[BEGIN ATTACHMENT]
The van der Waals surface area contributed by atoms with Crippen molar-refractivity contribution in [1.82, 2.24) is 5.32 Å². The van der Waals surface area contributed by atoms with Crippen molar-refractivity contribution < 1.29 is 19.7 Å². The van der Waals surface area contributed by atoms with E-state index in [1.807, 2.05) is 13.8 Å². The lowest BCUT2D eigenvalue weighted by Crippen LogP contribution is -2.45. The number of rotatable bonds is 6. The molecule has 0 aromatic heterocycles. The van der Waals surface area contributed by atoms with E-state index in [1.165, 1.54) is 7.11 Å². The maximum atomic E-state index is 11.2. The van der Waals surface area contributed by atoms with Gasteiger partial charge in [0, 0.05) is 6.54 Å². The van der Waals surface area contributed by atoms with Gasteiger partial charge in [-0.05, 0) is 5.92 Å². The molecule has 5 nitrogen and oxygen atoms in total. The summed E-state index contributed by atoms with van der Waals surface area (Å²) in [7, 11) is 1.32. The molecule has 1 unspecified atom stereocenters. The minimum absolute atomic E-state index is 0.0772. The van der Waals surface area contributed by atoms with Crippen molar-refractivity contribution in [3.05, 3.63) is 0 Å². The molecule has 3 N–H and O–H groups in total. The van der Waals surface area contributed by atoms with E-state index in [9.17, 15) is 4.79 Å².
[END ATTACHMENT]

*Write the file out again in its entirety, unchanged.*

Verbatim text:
The van der Waals surface area contributed by atoms with Crippen molar-refractivity contribution in [1.82, 2.24) is 5.32 Å². The van der Waals surface area contributed by atoms with Crippen molar-refractivity contribution < 1.29 is 19.7 Å². The van der Waals surface area contributed by atoms with E-state index in [1.807, 2.05) is 13.8 Å². The lowest BCUT2D eigenvalue weighted by Crippen LogP contribution is -2.45. The number of rotatable bonds is 6. The molecule has 0 aromatic heterocycles. The van der Waals surface area contributed by atoms with E-state index in [1.165, 1.54) is 7.11 Å². The maximum atomic E-state index is 11.2. The van der Waals surface area contributed by atoms with Gasteiger partial charge in [0, 0.05) is 6.54 Å². The van der Waals surface area contributed by atoms with Gasteiger partial charge in [-0.05, 0) is 5.92 Å². The molecule has 5 nitrogen and oxygen atoms in total. The summed E-state index contributed by atoms with van der Waals surface area (Å²) in [7, 11) is 1.32. The molecule has 1 unspecified atom stereocenters. The minimum absolute atomic E-state index is 0.0772. The van der Waals surface area contributed by atoms with Crippen molar-refractivity contribution in [3.05, 3.63) is 0 Å². The molecule has 3 N–H and O–H groups in total. The van der Waals surface area contributed by atoms with E-state index in [9.17, 15) is 4.79 Å².